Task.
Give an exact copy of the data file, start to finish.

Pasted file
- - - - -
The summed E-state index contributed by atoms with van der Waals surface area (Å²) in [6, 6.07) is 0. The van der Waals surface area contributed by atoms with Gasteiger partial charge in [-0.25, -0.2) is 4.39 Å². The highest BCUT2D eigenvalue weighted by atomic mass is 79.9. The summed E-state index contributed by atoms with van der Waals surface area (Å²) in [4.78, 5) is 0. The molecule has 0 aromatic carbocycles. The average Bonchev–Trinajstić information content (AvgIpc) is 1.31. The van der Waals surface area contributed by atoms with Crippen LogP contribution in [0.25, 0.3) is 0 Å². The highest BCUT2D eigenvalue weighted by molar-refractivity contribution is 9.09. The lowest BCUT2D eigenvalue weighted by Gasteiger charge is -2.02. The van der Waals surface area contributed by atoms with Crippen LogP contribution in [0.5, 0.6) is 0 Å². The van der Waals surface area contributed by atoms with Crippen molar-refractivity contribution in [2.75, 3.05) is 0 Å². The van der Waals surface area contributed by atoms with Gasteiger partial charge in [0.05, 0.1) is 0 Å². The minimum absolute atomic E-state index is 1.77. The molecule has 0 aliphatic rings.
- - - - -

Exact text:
The summed E-state index contributed by atoms with van der Waals surface area (Å²) in [6, 6.07) is 0. The van der Waals surface area contributed by atoms with Gasteiger partial charge in [-0.25, -0.2) is 4.39 Å². The highest BCUT2D eigenvalue weighted by atomic mass is 79.9. The summed E-state index contributed by atoms with van der Waals surface area (Å²) in [4.78, 5) is 0. The molecule has 0 aromatic carbocycles. The average Bonchev–Trinajstić information content (AvgIpc) is 1.31. The van der Waals surface area contributed by atoms with Crippen LogP contribution in [0.25, 0.3) is 0 Å². The highest BCUT2D eigenvalue weighted by molar-refractivity contribution is 9.09. The lowest BCUT2D eigenvalue weighted by Gasteiger charge is -2.02. The van der Waals surface area contributed by atoms with Crippen LogP contribution in [0.5, 0.6) is 0 Å². The van der Waals surface area contributed by atoms with Crippen molar-refractivity contribution in [2.75, 3.05) is 0 Å². The van der Waals surface area contributed by atoms with Gasteiger partial charge in [0.05, 0.1) is 0 Å². The minimum absolute atomic E-state index is 1.77. The molecule has 0 aliphatic rings.